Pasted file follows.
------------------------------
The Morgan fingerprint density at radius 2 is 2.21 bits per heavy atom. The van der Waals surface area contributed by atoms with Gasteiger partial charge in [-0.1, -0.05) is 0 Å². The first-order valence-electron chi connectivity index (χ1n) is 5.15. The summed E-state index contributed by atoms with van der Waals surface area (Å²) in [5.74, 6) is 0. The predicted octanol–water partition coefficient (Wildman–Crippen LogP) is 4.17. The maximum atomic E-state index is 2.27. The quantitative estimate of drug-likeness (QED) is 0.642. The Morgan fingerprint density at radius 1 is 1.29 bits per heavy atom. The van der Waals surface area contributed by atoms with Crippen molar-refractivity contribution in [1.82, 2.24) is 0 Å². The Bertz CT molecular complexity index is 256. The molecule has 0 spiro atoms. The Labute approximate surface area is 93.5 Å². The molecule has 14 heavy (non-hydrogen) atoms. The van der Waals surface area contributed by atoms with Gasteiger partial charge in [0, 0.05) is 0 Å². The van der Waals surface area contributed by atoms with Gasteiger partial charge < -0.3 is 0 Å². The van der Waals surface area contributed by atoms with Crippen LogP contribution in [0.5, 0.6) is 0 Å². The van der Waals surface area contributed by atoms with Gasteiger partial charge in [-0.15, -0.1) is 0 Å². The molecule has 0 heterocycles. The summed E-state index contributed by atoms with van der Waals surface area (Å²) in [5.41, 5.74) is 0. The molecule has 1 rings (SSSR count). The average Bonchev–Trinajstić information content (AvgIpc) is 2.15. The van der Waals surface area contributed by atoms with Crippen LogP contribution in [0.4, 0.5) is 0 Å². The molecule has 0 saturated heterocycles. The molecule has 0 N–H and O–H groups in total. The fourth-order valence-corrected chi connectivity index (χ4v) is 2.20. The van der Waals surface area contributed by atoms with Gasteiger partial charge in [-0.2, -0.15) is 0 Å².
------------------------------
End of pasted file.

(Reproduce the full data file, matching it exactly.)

The Morgan fingerprint density at radius 2 is 2.21 bits per heavy atom. The van der Waals surface area contributed by atoms with Gasteiger partial charge in [-0.1, -0.05) is 0 Å². The first-order valence-electron chi connectivity index (χ1n) is 5.15. The summed E-state index contributed by atoms with van der Waals surface area (Å²) in [5.74, 6) is 0. The predicted octanol–water partition coefficient (Wildman–Crippen LogP) is 4.17. The maximum atomic E-state index is 2.27. The quantitative estimate of drug-likeness (QED) is 0.642. The Morgan fingerprint density at radius 1 is 1.29 bits per heavy atom. The van der Waals surface area contributed by atoms with Crippen molar-refractivity contribution in [1.82, 2.24) is 0 Å². The Bertz CT molecular complexity index is 256. The molecule has 0 spiro atoms. The Labute approximate surface area is 93.5 Å². The molecule has 14 heavy (non-hydrogen) atoms. The van der Waals surface area contributed by atoms with Gasteiger partial charge in [0, 0.05) is 0 Å². The van der Waals surface area contributed by atoms with Gasteiger partial charge < -0.3 is 0 Å². The van der Waals surface area contributed by atoms with Crippen LogP contribution in [0.5, 0.6) is 0 Å². The van der Waals surface area contributed by atoms with Gasteiger partial charge in [-0.15, -0.1) is 0 Å². The molecule has 0 heterocycles. The summed E-state index contributed by atoms with van der Waals surface area (Å²) in [5.41, 5.74) is 0. The molecule has 1 rings (SSSR count). The average Bonchev–Trinajstić information content (AvgIpc) is 2.15. The van der Waals surface area contributed by atoms with Crippen LogP contribution in [0.4, 0.5) is 0 Å². The molecule has 0 saturated heterocycles. The molecule has 0 N–H and O–H groups in total. The fourth-order valence-corrected chi connectivity index (χ4v) is 2.20. The van der Waals surface area contributed by atoms with Gasteiger partial charge in [-0.2, -0.15) is 0 Å².